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A crowning achievement

Royalty candidates reminisce of days past at MU
Monday, October 20, 2003 | 12:00 a.m. CDT; updated 5:50 a.m. CDT, Tuesday, July 1, 2008

Homecoming allows 10 MU seniors to take a break from senior-year stress to receive the royal treatment as King and Queen candidates.

Some discovered the royalty position rekindled many of their dearest memories of old MU.

Janae Barker remembers when she and her boyfriend decided to take a run through Francis Quadrangle’s sprinklers. “We were taking a walk on campus late one night and the sprinklers came on, so we decided to have some fun and run through them.”

But sometimes the memories that stand out are the ones that weren’t so funny at the time, but are now the best ones to relate.

Neil Dwyer’s most embarrassing moment came during his freshman year while leaving a large psychology class. He had not been paying attention, ran into a pole, flipped over and landed head-first in front of the entire class.

“They found it funny at the moment, and in time I’ve also found it extremely amusing,” he said.

After applications and interviews, selected candidates were approached at their homes with the good news. Many were overwhelmed and shocked when Homecoming Steering Committee members showed up.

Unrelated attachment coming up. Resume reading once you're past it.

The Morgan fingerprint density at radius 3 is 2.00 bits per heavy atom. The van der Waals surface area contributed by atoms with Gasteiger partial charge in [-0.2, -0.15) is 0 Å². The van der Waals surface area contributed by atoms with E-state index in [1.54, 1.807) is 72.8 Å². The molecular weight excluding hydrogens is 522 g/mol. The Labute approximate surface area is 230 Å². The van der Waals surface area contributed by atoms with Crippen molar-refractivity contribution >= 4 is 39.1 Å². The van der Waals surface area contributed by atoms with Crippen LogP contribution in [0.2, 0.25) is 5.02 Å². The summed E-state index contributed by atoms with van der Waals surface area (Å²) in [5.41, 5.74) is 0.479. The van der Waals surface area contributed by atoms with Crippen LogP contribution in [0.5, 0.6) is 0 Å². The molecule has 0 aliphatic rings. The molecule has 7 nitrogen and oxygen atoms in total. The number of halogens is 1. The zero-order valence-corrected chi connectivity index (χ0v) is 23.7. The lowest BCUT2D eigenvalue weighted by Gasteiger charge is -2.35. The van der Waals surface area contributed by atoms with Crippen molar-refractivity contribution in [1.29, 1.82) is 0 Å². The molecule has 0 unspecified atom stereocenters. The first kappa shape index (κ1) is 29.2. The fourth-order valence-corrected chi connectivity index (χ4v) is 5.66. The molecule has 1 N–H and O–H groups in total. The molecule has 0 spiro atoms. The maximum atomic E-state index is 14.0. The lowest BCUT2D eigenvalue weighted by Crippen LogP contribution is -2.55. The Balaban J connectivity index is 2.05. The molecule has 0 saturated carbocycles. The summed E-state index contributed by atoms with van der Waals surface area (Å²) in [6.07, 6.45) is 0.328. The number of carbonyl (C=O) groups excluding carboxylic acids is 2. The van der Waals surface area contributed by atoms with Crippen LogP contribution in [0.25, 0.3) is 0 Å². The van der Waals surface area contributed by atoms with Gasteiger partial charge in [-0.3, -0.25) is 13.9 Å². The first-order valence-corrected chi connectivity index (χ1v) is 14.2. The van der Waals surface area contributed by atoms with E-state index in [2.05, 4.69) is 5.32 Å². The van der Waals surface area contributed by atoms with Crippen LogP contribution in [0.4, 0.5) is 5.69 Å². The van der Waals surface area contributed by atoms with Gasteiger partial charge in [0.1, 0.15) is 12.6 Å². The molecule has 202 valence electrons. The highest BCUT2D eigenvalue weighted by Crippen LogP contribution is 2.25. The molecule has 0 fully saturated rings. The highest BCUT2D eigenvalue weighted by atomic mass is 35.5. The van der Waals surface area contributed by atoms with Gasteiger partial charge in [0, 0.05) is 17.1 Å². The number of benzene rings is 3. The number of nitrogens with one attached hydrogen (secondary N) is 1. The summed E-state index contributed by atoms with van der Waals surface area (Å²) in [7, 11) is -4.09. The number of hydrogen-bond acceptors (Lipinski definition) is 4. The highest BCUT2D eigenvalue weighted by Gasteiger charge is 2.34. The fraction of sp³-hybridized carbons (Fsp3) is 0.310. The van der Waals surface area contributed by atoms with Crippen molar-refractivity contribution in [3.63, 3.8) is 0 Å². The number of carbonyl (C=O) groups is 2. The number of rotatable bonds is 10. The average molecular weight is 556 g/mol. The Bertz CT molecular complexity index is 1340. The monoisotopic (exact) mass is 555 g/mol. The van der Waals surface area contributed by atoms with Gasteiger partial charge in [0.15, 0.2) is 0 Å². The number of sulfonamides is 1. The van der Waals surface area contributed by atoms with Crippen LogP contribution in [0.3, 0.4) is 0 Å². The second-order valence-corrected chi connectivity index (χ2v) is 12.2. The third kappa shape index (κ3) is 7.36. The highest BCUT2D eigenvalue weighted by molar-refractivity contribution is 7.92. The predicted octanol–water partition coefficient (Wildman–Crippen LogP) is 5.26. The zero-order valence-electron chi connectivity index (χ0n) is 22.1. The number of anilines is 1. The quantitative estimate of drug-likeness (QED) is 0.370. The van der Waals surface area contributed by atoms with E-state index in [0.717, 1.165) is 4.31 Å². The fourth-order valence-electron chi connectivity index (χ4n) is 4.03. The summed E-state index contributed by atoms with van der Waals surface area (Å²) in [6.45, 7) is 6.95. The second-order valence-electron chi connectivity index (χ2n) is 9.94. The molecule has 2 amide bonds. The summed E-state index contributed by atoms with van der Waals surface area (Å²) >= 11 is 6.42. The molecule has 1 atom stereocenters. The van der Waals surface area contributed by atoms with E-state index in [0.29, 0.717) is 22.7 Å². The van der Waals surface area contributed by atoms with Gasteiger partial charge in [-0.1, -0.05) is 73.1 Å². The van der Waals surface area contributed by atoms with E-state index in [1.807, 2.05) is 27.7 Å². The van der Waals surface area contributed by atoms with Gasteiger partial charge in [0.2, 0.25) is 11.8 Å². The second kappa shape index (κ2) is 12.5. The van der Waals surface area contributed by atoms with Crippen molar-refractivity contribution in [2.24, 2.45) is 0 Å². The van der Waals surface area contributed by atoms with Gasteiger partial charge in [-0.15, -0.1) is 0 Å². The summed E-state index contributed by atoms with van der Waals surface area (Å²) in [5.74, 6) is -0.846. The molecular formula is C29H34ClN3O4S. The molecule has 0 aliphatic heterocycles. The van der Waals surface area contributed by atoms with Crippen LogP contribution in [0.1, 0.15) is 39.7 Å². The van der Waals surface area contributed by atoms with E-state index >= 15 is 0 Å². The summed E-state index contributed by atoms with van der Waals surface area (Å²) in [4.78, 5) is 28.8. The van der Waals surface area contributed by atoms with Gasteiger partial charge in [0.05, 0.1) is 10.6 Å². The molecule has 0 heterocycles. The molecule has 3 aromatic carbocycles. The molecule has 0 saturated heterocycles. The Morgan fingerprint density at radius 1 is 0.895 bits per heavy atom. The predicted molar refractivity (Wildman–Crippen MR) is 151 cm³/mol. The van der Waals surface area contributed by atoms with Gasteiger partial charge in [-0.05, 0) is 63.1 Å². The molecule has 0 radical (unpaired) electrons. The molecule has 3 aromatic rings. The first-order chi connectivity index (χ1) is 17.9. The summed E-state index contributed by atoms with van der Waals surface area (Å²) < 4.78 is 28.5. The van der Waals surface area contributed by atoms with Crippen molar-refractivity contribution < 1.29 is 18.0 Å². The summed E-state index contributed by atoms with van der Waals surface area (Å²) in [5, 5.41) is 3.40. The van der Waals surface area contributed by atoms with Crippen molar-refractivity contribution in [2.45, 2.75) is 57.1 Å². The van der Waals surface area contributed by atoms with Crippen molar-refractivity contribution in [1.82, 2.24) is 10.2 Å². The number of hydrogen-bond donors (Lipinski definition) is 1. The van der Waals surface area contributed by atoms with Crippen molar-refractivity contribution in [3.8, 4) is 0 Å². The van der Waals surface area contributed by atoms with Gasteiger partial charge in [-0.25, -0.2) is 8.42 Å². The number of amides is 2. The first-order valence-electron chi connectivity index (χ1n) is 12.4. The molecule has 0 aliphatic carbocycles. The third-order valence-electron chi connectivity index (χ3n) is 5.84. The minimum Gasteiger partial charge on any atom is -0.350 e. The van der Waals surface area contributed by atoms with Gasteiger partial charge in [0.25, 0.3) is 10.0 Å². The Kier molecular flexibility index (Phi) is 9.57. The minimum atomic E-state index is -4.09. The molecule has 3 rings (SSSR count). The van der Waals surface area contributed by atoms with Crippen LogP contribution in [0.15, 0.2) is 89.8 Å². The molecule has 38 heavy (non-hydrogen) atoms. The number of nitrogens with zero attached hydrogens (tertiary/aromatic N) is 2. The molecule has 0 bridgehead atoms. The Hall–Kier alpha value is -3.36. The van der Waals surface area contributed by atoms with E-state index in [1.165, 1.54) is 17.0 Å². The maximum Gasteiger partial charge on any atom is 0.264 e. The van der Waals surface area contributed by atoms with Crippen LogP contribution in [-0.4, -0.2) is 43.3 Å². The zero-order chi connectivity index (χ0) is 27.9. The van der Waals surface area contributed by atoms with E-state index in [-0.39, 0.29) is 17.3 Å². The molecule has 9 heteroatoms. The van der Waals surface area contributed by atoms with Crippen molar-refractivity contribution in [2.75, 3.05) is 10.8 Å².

Samaia Muhammad was sick the day she found out and decided to go to bed early that night. Two hours later, some members of the committee woke her up.

“They could see how sick I was and felt bad about waking me up, but I was so excited, it didn’t matter,” she said.

If they were ultimately selected king or queen, some reflected on what the title would mean if it were more than just ceremonial.

Julie Wrather would eliminate tuition, turn Brady Fountain into the fountain of youth so she could stay here forever and ban anyone from Lawrence, Kan. from ever stepping foot in Columbia again.

Michael Lang would try to highlight some of MU’s more outstanding leaders who don’t get the recognition they deserve. Dwyer would try to reform children who are Kansas University fans into becoming MU fans.

“I would go and make sure that every little kid who owns a KU shirt, pennant or souvenir, would have it replaced with a Mizzou one,” he said.

Although they all can’t wear the tiara, each agrees they have made friends and shared memories as homecoming royalty.

“I look at being part of Top 10 as an honor,” Brett Ordnung said. “It has let me know that I have grown as a person thanks to MU.”


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